Hopper Electric Bike - Tesco - £340 @ Tesco Direct
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Hopper Electric Bike - Tesco - £340 @ Tesco Direct

46
Found 9th Feb 2014
With £40 off for a spend of £200 or more (until 23 February), you can buy this electric bike for £340 (plus get a bit more off if you go through Quidco). Only £3 delivery or free if you choose to pick up from store. Not the best electric bike on the market but for this price (and with generally positive reviews if you look on the internet) it has to be worth a look

46 Comments

Love my elec bike!

These are just for total lazy sods!!!

Broonie_11

These are just for total lazy sods!!!


Not at all, I used to cycle around 175 miles per week combining work & mtb trail rding at weekends, would like to cycle to work further afield as an older person now with knee & spinal injuries, & not arrive at work knackered or have to use a car (or spend out on one) so the ability to do a bit of a work out & build myself back up to a decent fitness level is appealing, for those days the pain is high resort to this & go gently with a combo of battery & pedal power, other days mtb all the way.
whats wrong with that? ..& a question do you drive to work / drive in general, put in perspective you could be deemed a lazy sod for driving places.

I know older folk for whom a pedelec has been handy to get out, exercise gently & improve overall fitness that otherwise would be neglected after surgery.

short burst of intense activity, recovery time assisted, more short bursts of hard pedalling, as long as you don't use the battery all the time you are exercising, ...that must be good.

I could do with one for the school run lol

What's the range on one charge?

I see 15 miles

I bought one for the missus recently. We live in a hilly area and as a not very confident cyclist, the chances of her being able to get out and about on her old bike were unlikely. She really loves her hopper though as she no longer wobbles up hills, and actually sets the pace which I have to try and keep up with. I admit to being a little envious - especially when lugging back heavy shopping.

I recommend going for one of the slightly dearer ones though. The one in the deal above has a 5ah battery rather than 8.5ah in this one:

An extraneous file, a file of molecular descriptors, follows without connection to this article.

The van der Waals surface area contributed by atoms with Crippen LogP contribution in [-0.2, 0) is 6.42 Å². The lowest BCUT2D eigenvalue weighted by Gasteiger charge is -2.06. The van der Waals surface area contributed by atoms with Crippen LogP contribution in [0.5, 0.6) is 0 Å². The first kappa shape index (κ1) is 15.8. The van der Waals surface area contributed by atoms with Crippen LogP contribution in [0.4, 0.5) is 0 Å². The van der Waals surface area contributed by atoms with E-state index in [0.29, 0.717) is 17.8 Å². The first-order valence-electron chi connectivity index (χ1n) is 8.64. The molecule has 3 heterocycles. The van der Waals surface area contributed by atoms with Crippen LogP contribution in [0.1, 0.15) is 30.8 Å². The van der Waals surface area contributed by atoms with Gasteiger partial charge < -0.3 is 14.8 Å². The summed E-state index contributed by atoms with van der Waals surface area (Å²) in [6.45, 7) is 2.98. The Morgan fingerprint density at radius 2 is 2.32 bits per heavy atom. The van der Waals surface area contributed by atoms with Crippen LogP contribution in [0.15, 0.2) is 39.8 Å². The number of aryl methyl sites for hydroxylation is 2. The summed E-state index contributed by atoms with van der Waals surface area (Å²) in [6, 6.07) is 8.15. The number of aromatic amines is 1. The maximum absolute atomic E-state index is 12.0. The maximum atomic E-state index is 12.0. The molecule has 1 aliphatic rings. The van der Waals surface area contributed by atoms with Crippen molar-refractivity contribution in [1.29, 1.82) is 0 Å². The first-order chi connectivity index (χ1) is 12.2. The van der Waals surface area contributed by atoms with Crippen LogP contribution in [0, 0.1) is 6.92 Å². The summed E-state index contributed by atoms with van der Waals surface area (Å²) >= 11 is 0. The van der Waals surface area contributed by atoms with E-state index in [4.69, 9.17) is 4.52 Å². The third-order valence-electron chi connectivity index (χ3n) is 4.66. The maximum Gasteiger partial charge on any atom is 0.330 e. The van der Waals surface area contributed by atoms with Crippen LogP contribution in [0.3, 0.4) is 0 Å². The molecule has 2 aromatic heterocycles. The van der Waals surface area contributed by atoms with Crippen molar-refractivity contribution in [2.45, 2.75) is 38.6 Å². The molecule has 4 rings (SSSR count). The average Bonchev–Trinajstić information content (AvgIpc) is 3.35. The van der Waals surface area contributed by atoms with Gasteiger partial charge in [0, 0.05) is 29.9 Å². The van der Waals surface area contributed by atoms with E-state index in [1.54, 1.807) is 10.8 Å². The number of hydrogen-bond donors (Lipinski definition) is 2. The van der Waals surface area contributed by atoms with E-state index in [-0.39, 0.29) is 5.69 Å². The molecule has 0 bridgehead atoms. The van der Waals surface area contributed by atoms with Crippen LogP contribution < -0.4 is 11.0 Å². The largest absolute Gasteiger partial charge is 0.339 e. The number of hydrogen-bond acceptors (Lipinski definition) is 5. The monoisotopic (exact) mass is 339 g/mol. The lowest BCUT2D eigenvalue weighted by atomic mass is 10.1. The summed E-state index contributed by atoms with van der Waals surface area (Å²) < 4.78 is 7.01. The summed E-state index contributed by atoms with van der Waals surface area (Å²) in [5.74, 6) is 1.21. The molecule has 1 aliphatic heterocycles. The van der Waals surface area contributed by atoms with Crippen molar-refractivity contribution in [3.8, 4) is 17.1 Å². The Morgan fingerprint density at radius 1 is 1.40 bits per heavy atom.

http://www.tesco.com/direct/hopper-shopper-electric-bike-blue/761-4756.prd?pageLevel=&skuId=761-4756

I think the extended mileage, 6 gears, surprisingly good rear suspension, front and rear lights and 3 levels of pedal assist is worth the extra 40 quid.

They are pretty good bikes for the money. Well made and some good attention to detail. Only the Chinglish manual lets it down a little.




Edited by: "greencat" 9th Feb 2014

Original Poster

I agree greencat - the one you suggested was the one I went for. Worth the extra £40, but I picked the cheaper one as the "deal" as I thought it might be more attractive to some. I should be picking it up from my local Tesco tomorrow - my only "worry" is whether or not it will do the business in terms of some of the hills we have around here!

Original Poster

meistic

I see 15 miles



Yes, 15 miles for this one but, as greencat has pointed out, the better deal might in fact be the one for £420 (still only £380 with the £40 off). That one has a range of 25 miles and the specs are generally probably worth the extra £40

Broonie_11

These are just for total lazy sods!!!


Don't feel left out, the new range will have one for morons too.

greencat

I bought one for the missus recently. We live in a hilly area and as a … I bought one for the missus recently. We live in a hilly area and as a not very confident cyclist, the chances of her being able to get out and about on her old bike were unlikely. She really loves her hopper though as she no longer wobbles up hills, and actually sets the pace which I have to try and keep up with. I admit to being a little envious - especially when lugging back heavy shopping. I recommend going for one of the slightly dearer ones though. The one in the deal above has a 5ah battery rather than 8.5ah in this one:http://www.tesco.com/direct/hopper-shopper-electric-bike-blue/761-4756.prd?pageLevel=&skuId=761-4756I think the extended mileage, 6 gears, surprisingly good rear suspension, front and rear lights and 3 levels of pedal assist is worth the extra 40 quid. They are pretty good bikes for the money. Well made and some good attention to detail. Only the Chinglish manual lets it down a little.



Also alloy frame rather than steel, it's folding, and has mudguards of sorts. Not sure how you'd lock the frame of that model securely though, but I guess at least you could fold it up and put a D lock through both wheels.

Edited by: "melted" 9th Feb 2014

Fine in theory - as always, though, the problem's finding a replacement battery (and other spares).

meistic

I see 15 miles



I have one of these and have done journeys of 15 miles. There is power left at the end.

Ooops- mine is the higher spec model with 6 gears and suspension- same name though, and I bought it at Tesco.

Incidentally, you have to pedal to make it go. At least, you have to move the pedals around- no need to put any effort in, but the motor stops if you stop pedalling.